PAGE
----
Suicidality occurring only in the PEA-BP group is consistent with the MDD exclusion criterion for the ADHD and CC groups. The high rate of suicidality in the PEA-BP subjects, who were only aged 10.9 years (SD=2.6 years), emphasizes the need for identification of childhood mania and for intervention research.

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Limitations

Due to public health policies in effect at the time of subject enrollment, there were no low-SES sites available. Therefore, the findings from this high-SES sample may not generalize to lower SES groups. Also, findings from the PEA-BP group may not generalize to other child mania phenotypes discussed in the NIMH Roundtable (2001).

 
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Table 1. Characteristics of 268 Subjects (93 PEA-BP, 81 ADHD, and 94 CC)
 
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Table 2. DSM-IV Mania-Specific Symptoms in 93 PEA-BP, 81 ADHD, and 94 CC Subjectsa
 
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Table 3. DSM-IV Mania Poor Judgment Symptoms in 93 PEA-BP, 81 ADHD, and 94 CC Subjectsa
 
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Table 4. DSM-IV Mania Nonspecific Symptoms in 93 PEA-BP, 81 ADHD, and 94 CC Subjectsa
 
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Table 5. DSM-IV Mania Features in 93 PEA-BP, 81 ADHD, and 94 CC Subjectsa
 
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Figure 1.

Diagnostic and Statistical Manual of Mental Disorders, 4th edition (DSM-IV) mania-specific symptoms in 93 PEA-BP, 81 ADHD, and 94 CC subjects. Comparisons between groups appear in Table 2T2. ADHD=attention deficit hyperactivity disorder; CC=normal community controls; PEA-BP=prepubertal and early adolescent bipolar disorder phenotype.

 
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Figure 2.

DSM-IV mania poor judgment symptoms in 93 PEA-BP, 81 ADHD, and 94 CC subjects. Comparisons between groups appear in Table 3T3. Abbreviations are as in Fig. 1F1.

 
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Figure 3.

DSM-IV mania nonspecific symptoms in 93 PEA-BP, 81 ADHD, and 94 CC subjects. Comparisons between groups appear in Table 4T4. Abbreviations are as in Fig. 1F1.

 
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Figure 4.

PEA-BP subjects with rapid cycling, ultrarapid cycling, and continuous rapid (ultradian) cycling. Comparisons of cycling patterns between PEA-BP, ADHD, and CC groups appear in Table 5T5. Abbreviations are as in Fig. 1F1.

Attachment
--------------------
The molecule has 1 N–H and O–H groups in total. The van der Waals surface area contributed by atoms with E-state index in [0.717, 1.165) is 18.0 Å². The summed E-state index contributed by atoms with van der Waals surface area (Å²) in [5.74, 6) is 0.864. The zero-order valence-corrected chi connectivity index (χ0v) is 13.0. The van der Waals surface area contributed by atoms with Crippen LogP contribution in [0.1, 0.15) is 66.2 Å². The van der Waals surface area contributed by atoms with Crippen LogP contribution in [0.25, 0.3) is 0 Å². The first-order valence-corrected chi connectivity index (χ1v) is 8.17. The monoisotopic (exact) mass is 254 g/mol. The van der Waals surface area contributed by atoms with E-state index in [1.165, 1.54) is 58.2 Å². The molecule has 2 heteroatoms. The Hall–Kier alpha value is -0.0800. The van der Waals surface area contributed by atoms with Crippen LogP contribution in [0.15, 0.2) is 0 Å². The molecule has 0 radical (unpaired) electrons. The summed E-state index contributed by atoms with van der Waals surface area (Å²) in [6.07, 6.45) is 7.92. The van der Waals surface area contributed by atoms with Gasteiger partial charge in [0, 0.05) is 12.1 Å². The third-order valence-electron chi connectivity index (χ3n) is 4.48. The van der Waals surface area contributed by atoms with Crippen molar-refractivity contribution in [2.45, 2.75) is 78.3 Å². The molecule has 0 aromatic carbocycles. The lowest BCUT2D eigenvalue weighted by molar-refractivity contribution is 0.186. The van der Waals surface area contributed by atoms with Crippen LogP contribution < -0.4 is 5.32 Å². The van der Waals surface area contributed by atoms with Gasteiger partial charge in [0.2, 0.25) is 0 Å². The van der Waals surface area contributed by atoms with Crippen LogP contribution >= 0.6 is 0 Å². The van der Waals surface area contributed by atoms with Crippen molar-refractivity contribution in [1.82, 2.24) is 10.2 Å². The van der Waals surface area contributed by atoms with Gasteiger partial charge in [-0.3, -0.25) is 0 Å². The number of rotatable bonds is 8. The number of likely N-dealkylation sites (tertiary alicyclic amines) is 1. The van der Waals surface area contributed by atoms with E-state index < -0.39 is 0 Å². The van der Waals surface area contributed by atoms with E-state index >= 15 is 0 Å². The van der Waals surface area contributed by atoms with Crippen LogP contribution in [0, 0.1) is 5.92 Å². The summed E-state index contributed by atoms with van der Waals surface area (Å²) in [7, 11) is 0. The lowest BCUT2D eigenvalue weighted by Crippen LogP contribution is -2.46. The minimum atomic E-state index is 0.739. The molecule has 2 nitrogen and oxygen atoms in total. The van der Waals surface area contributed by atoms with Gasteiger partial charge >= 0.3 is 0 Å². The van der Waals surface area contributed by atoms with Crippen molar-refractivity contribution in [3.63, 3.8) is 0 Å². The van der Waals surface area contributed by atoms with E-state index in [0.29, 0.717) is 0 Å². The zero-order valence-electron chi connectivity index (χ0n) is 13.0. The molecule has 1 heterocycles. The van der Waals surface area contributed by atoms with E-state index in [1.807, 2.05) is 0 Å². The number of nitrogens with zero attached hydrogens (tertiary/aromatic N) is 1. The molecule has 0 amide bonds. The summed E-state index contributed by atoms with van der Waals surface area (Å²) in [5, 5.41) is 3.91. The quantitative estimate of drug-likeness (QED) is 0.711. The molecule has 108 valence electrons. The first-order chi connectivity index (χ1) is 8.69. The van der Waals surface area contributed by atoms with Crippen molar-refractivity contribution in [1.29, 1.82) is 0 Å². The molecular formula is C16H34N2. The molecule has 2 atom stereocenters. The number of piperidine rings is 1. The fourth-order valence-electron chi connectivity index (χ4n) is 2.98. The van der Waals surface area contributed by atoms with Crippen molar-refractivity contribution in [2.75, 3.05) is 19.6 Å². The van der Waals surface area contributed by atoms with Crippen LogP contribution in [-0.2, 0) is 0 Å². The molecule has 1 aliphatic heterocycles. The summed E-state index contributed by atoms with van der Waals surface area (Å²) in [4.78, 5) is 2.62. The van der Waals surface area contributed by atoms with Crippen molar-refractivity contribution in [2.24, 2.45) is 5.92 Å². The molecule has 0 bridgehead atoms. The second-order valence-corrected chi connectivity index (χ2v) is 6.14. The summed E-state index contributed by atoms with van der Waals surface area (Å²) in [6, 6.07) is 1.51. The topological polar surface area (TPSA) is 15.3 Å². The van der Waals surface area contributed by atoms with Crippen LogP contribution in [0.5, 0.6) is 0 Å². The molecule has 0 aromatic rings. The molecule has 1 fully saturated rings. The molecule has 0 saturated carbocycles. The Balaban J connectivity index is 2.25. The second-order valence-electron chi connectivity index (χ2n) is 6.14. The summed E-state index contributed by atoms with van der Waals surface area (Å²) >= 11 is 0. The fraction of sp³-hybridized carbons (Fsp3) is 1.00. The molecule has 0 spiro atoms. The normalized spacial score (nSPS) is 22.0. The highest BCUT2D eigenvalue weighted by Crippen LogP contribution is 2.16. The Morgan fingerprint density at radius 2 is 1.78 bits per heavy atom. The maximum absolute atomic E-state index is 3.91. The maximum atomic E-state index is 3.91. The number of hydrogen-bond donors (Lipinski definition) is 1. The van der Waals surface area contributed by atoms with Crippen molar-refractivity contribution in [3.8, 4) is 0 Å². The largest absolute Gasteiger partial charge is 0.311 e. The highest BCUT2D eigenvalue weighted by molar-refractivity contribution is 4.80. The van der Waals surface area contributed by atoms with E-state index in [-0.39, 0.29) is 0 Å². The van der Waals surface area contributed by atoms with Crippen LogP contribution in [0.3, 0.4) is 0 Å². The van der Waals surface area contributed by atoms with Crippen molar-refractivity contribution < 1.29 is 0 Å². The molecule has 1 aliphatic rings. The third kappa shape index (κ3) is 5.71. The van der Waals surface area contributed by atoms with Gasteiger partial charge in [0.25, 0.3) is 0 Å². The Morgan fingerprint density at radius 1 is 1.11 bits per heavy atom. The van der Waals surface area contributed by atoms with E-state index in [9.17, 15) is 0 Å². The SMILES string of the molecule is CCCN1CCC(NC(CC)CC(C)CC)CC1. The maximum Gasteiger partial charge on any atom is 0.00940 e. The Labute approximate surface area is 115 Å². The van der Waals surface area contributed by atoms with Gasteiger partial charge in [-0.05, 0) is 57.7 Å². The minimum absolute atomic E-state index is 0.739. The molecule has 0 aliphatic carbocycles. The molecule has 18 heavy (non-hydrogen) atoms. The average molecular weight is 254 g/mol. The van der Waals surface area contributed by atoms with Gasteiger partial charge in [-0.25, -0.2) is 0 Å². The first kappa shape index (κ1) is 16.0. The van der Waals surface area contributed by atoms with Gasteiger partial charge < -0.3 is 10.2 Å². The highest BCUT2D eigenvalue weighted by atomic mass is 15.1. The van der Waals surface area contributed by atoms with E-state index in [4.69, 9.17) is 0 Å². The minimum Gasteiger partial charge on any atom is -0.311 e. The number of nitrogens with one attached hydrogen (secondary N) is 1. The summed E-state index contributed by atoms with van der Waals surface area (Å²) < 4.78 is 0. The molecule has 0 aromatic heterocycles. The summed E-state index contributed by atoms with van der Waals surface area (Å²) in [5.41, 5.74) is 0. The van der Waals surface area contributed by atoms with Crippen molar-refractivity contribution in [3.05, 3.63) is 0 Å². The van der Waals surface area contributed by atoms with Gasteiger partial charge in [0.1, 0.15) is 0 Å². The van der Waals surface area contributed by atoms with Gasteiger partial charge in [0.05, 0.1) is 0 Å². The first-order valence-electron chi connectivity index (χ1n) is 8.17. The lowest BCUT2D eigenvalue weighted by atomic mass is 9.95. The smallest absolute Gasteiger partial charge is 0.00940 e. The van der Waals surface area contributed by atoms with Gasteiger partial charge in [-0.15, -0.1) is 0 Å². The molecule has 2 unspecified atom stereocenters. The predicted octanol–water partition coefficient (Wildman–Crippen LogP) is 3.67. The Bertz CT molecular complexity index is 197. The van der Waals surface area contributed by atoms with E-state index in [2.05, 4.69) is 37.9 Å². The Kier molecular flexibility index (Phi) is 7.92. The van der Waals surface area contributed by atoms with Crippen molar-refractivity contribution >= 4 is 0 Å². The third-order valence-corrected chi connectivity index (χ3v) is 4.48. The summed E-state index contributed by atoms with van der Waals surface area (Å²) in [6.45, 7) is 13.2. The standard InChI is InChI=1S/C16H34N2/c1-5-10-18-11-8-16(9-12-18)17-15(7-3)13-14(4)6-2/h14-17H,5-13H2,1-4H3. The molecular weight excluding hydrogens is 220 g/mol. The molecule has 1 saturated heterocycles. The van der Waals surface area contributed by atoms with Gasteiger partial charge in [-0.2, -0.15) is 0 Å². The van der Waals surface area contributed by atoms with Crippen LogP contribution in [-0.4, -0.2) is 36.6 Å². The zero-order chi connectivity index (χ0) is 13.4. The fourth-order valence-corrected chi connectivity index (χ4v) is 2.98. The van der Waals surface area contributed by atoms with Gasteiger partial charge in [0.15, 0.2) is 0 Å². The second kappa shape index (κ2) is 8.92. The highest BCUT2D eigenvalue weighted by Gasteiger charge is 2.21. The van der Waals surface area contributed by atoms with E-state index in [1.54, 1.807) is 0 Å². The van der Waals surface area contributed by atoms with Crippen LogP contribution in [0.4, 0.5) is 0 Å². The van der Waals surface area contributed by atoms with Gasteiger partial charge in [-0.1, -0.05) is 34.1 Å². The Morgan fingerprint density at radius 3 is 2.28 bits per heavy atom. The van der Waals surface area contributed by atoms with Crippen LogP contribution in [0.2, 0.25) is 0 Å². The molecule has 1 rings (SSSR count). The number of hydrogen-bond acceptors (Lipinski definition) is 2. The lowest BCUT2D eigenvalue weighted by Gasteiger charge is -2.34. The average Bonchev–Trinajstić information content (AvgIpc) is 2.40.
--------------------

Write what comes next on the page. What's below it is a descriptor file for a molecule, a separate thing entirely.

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Figure 5.

DSM-IV mania features in 93 PEA-BP subjects. Comparisons to ADHD and CC groups appear in Table 5T5. Abbreviations are as in Fig. 1F1.

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Figure 1.

Diagnostic and Statistical Manual of Mental Disorders, 4th edition (DSM-IV) mania-specific symptoms in 93 PEA-BP, 81 ADHD, and 94 CC subjects. Comparisons between groups appear in Table 2T2. ADHD=attention deficit hyperactivity disorder; CC=normal community controls; PEA-BP=prepubertal and early adolescent bipolar disorder phenotype.

Figure 2.

DSM-IV mania poor judgment symptoms in 93 PEA-BP, 81 ADHD, and 94 CC subjects. Comparisons between groups appear in Table 3T3. Abbreviations are as in Fig. 1F1.

Figure 3.

DSM-IV mania nonspecific symptoms in 93 PEA-BP, 81 ADHD, and 94 CC subjects. Comparisons between groups appear in Table 4T4. Abbreviations are as in Fig. 1F1.

Figure 4.

PEA-BP subjects with rapid cycling, ultrarapid cycling, and continuous rapid (ultradian) cycling. Comparisons of cycling patterns between PEA-BP, ADHD, and CC groups appear in Table 5T5. Abbreviations are as in Fig. 1F1.

Figure 5.

DSM-IV mania features in 93 PEA-BP subjects. Comparisons to ADHD and CC groups appear in Table 5T5. Abbreviations are as in Fig. 1F1.

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Table 1. Characteristics of 268 Subjects (93 PEA-BP, 81 ADHD, and 94 CC)
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Table 2. DSM-IV Mania-Specific Symptoms in 93 PEA-BP, 81 ADHD, and 94 CC Subjectsa
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Table 3. DSM-IV Mania Poor Judgment Symptoms in 93 PEA-BP, 81 ADHD, and 94 CC Subjectsa
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Table 4. DSM-IV Mania Nonspecific Symptoms in 93 PEA-BP, 81 ADHD, and 94 CC Subjectsa
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Table 5. DSM-IV Mania Features in 93 PEA-BP, 81 ADHD, and 94 CC Subjectsa